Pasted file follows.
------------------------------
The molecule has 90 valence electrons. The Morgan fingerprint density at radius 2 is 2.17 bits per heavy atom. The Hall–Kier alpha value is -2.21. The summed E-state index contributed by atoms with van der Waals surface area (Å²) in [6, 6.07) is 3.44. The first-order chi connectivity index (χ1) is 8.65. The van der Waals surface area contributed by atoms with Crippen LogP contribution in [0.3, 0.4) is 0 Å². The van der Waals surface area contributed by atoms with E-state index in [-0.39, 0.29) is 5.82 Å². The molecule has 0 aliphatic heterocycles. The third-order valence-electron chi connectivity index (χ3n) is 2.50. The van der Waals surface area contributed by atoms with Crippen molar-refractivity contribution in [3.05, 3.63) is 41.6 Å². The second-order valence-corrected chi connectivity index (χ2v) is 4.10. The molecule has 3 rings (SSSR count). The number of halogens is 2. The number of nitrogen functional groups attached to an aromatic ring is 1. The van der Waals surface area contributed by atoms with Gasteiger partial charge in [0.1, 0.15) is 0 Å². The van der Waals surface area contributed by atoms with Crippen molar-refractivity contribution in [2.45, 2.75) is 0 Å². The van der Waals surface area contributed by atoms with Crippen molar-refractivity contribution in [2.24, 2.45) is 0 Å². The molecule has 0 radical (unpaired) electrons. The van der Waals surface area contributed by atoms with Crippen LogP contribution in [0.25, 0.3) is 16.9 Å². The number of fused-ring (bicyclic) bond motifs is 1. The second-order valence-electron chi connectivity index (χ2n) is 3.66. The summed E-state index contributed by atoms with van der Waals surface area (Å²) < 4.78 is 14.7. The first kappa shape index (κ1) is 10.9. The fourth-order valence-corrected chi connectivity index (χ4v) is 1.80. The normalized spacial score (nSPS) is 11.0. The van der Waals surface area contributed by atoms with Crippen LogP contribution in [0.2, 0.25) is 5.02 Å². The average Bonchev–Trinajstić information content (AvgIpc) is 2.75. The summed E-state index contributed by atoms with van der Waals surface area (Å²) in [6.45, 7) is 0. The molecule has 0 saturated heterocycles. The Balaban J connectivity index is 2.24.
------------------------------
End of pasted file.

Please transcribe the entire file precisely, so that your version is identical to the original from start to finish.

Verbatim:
The molecule has 90 valence electrons. The Morgan fingerprint density at radius 2 is 2.17 bits per heavy atom. The Hall–Kier alpha value is -2.21. The summed E-state index contributed by atoms with van der Waals surface area (Å²) in [6, 6.07) is 3.44. The first-order chi connectivity index (χ1) is 8.65. The van der Waals surface area contributed by atoms with Crippen LogP contribution in [0.3, 0.4) is 0 Å². The van der Waals surface area contributed by atoms with E-state index in [-0.39, 0.29) is 5.82 Å². The molecule has 0 aliphatic heterocycles. The third-order valence-electron chi connectivity index (χ3n) is 2.50. The van der Waals surface area contributed by atoms with Crippen molar-refractivity contribution in [3.05, 3.63) is 41.6 Å². The second-order valence-corrected chi connectivity index (χ2v) is 4.10. The molecule has 3 rings (SSSR count). The number of halogens is 2. The number of nitrogen functional groups attached to an aromatic ring is 1. The van der Waals surface area contributed by atoms with Gasteiger partial charge in [0.1, 0.15) is 0 Å². The van der Waals surface area contributed by atoms with Crippen molar-refractivity contribution in [2.45, 2.75) is 0 Å². The van der Waals surface area contributed by atoms with Crippen molar-refractivity contribution in [2.24, 2.45) is 0 Å². The molecule has 0 radical (unpaired) electrons. The van der Waals surface area contributed by atoms with Crippen LogP contribution in [0.25, 0.3) is 16.9 Å². The number of fused-ring (bicyclic) bond motifs is 1. The second-order valence-electron chi connectivity index (χ2n) is 3.66. The summed E-state index contributed by atoms with van der Waals surface area (Å²) < 4.78 is 14.7. The first kappa shape index (κ1) is 10.9. The fourth-order valence-corrected chi connectivity index (χ4v) is 1.80. The normalized spacial score (nSPS) is 11.0. The van der Waals surface area contributed by atoms with Crippen LogP contribution in [0.2, 0.25) is 5.02 Å². The average Bonchev–Trinajstić information content (AvgIpc) is 2.75. The summed E-state index contributed by atoms with van der Waals surface area (Å²) in [6.45, 7) is 0. The molecule has 0 saturated heterocycles. The Balaban J connectivity index is 2.24.